Electric Vehicles are worse than petrol

Of course, all private vehicles have a significant environmental impact.  The best thing is to organise your life to avoid the need for regular travel and to use public transport, cycle or walk most of the time.

EVs are inherently more energy efficient than internal combustion engines. Only 30% of the energy from petrol is converted into useful forward motion, whereas an electric car achieves 80%.  This is a staggering difference and means that the shift to EVs will significantly decrease our overall energy consumption.

“But what about the battery”, I hear you say.  Batteries do require a lot of metal and minerals to produce and most of this comes from mining.  Some comes from unregulated mines in low-income countries causing environmental and social damage.   But overall, the volumes of materials required are a small fraction of the volume of oil drilled to run our petrol cars.  Have you seen the environmental mess of the Canadian tar sands, or the oilwells in Iraq?  In any case, it is possible to recycle and reuse most of the components in batteries so the long-term need for virgin mining will eventually decrease.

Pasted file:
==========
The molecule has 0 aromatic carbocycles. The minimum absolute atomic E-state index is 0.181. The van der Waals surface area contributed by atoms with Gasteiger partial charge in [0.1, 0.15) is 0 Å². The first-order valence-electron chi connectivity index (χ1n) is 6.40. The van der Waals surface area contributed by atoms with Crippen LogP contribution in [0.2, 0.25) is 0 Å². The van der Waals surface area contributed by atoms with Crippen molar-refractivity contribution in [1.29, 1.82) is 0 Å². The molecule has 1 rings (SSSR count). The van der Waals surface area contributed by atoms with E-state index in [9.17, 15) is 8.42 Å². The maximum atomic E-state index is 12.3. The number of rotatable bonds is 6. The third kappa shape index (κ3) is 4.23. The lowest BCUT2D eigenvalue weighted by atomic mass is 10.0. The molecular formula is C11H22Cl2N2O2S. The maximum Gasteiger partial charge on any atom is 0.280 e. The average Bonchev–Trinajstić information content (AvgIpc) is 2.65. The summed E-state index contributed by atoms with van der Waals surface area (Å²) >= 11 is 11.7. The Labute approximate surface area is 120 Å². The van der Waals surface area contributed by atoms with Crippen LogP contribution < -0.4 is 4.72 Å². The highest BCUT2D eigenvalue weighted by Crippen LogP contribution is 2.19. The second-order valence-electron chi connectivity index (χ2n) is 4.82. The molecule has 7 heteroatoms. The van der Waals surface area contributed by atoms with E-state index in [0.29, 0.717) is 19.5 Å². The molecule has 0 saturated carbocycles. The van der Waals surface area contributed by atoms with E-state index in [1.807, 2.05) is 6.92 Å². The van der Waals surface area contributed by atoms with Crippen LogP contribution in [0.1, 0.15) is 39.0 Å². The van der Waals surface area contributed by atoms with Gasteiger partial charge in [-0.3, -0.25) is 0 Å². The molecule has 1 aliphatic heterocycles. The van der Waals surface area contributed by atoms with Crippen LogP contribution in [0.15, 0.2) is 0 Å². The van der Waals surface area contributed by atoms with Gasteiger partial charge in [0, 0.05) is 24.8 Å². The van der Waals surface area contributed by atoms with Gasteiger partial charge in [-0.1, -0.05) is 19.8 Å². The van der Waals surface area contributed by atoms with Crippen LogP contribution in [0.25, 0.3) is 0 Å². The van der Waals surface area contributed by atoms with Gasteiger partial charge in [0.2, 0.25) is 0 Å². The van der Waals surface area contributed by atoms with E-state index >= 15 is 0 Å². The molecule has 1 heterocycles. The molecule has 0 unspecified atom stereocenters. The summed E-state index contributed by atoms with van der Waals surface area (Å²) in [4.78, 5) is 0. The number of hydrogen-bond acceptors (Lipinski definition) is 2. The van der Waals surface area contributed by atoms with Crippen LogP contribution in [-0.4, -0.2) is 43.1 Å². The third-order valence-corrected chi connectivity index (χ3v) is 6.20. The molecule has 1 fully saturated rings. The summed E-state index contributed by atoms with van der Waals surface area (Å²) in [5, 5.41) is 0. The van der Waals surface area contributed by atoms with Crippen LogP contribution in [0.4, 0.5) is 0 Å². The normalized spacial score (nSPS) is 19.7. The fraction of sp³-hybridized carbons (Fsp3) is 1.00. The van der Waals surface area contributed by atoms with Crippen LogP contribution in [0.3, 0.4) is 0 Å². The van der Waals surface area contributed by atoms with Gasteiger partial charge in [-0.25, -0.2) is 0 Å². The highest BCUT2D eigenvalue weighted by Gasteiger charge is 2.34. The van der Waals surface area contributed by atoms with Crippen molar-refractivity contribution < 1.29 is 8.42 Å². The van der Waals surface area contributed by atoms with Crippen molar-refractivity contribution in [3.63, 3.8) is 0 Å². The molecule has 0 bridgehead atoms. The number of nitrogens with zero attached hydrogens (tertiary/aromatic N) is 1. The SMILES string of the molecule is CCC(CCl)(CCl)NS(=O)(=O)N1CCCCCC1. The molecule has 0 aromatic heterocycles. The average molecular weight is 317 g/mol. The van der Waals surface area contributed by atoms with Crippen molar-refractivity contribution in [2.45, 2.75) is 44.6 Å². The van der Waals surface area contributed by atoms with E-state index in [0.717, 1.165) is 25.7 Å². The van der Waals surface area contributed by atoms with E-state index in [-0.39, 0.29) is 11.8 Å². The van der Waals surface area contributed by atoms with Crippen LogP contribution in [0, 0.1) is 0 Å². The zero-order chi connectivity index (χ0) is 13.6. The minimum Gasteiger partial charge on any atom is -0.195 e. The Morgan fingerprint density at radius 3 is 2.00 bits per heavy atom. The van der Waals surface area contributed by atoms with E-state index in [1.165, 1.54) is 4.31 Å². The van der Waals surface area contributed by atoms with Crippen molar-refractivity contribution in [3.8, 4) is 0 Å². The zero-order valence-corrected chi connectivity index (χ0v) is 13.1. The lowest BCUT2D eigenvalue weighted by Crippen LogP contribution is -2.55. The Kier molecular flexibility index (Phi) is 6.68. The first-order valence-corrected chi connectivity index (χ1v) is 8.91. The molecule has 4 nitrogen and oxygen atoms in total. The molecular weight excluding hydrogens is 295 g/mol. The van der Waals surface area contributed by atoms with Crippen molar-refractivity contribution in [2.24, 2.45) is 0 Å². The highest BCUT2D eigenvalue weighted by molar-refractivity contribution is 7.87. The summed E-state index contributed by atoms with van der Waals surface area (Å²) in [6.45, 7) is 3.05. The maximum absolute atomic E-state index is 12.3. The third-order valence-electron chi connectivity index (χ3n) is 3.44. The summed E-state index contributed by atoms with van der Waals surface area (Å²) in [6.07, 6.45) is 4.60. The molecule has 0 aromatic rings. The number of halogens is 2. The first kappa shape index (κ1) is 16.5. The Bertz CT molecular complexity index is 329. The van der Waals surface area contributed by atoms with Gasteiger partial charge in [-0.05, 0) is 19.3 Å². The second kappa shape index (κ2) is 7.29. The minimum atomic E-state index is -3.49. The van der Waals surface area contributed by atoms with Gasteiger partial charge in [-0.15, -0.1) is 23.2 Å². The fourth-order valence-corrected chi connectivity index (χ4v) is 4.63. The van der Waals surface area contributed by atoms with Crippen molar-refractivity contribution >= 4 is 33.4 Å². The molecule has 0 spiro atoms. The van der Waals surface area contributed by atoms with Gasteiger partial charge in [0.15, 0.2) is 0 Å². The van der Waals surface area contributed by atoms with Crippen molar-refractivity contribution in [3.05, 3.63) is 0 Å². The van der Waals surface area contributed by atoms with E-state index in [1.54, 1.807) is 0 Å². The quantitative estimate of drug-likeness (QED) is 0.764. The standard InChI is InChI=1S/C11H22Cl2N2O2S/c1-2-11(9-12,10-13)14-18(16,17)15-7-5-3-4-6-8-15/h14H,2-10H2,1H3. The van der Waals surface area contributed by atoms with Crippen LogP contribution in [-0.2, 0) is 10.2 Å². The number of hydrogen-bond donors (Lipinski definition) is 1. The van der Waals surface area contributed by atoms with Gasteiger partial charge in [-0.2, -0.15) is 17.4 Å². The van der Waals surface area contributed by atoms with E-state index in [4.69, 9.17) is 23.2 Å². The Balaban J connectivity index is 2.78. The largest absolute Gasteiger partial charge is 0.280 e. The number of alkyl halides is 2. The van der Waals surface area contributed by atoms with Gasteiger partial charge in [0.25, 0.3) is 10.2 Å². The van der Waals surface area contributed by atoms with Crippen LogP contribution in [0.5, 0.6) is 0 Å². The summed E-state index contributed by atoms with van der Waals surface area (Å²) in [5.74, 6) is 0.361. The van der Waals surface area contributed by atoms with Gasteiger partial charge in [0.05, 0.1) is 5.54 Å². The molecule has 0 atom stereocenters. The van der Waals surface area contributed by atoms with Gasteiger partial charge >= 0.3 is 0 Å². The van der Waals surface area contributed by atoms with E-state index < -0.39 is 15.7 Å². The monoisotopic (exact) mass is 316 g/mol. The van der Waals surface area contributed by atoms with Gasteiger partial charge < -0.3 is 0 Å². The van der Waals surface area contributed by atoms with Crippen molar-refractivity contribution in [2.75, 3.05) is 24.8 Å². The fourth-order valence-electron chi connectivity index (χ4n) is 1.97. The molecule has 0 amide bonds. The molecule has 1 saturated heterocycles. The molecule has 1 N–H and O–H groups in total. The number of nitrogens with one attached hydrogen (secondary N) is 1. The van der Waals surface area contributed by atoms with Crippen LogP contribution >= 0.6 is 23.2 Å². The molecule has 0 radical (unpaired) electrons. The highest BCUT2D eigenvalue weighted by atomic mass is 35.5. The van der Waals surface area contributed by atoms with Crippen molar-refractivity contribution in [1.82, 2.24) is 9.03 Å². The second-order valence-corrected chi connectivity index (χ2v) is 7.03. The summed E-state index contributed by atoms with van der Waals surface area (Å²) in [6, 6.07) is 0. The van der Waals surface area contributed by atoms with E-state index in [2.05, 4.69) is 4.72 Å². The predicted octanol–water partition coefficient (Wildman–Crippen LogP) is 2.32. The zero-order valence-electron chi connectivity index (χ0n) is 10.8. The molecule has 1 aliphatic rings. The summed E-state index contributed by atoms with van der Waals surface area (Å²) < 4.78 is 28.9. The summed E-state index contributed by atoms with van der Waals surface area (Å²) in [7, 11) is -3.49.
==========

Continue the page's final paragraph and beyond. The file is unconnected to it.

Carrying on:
Environmental regulations hurt business

Nearly every new piece of legislation is accompanied by howls of complaints by businesses, and sometimes by journalists and consumers.  But just imagine if we didn’t bring in new legislation? We’d still be driving without wearing seat belts, our pubs would be smoky, our coal power stations would cause acid rain, we’d be using energy guzzling fridges and freezers, our ozone layer would be destroyed………

Sensible regulations improve standards and help to create a better society.  The presumed cost of new regulations is frequently exaggerated, and the benefits to society are understated (clean air). Sensible regulations create a ‘level playing field’ for businesses to compete.  Given the climate emergency, I think we need more regulations, particularly those which focus on outcomes as this provides some flexibility in delivery.